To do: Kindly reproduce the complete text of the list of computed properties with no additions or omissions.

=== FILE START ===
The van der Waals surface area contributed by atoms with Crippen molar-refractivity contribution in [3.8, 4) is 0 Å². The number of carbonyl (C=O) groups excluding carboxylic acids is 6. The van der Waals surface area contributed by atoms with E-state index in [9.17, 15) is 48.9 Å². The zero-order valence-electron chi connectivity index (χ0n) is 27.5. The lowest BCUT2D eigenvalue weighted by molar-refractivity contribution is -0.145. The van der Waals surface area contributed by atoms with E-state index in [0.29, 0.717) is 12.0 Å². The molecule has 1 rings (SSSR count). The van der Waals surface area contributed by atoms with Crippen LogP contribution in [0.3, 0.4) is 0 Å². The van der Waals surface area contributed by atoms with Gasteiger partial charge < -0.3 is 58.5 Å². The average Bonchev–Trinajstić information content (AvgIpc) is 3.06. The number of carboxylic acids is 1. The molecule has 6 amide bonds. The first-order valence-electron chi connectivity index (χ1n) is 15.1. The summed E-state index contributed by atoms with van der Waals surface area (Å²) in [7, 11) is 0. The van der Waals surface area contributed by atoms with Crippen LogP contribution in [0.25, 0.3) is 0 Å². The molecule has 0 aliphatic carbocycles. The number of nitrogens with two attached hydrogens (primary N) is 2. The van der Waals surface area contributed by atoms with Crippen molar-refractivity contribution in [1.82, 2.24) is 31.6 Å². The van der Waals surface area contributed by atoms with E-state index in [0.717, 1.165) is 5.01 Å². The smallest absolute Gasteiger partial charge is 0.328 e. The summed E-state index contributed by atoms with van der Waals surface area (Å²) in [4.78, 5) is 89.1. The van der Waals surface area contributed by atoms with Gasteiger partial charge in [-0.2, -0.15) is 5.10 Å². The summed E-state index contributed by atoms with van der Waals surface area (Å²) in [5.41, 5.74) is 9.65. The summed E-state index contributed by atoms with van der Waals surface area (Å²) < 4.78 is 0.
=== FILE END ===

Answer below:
The van der Waals surface area contributed by atoms with Crippen molar-refractivity contribution in [3.8, 4) is 0 Å². The number of carbonyl (C=O) groups excluding carboxylic acids is 6. The van der Waals surface area contributed by atoms with E-state index in [9.17, 15) is 48.9 Å². The zero-order valence-electron chi connectivity index (χ0n) is 27.5. The lowest BCUT2D eigenvalue weighted by molar-refractivity contribution is -0.145. The van der Waals surface area contributed by atoms with E-state index in [0.29, 0.717) is 12.0 Å². The molecule has 1 rings (SSSR count). The van der Waals surface area contributed by atoms with Crippen LogP contribution in [0.3, 0.4) is 0 Å². The van der Waals surface area contributed by atoms with Gasteiger partial charge < -0.3 is 58.5 Å². The average Bonchev–Trinajstić information content (AvgIpc) is 3.06. The number of carboxylic acids is 1. The molecule has 6 amide bonds. The first-order valence-electron chi connectivity index (χ1n) is 15.1. The summed E-state index contributed by atoms with van der Waals surface area (Å²) in [7, 11) is 0. The van der Waals surface area contributed by atoms with Crippen LogP contribution in [0.25, 0.3) is 0 Å². The molecule has 0 aliphatic carbocycles. The number of nitrogens with two attached hydrogens (primary N) is 2. The van der Waals surface area contributed by atoms with Crippen molar-refractivity contribution in [1.82, 2.24) is 31.6 Å². The van der Waals surface area contributed by atoms with E-state index in [0.717, 1.165) is 5.01 Å². The smallest absolute Gasteiger partial charge is 0.328 e. The summed E-state index contributed by atoms with van der Waals surface area (Å²) in [4.78, 5) is 89.1. The van der Waals surface area contributed by atoms with Gasteiger partial charge in [-0.2, -0.15) is 5.10 Å². The summed E-state index contributed by atoms with van der Waals surface area (Å²) in [5.41, 5.74) is 9.65. The summed E-state index contributed by atoms with van der Waals surface area (Å²) < 4.78 is 0.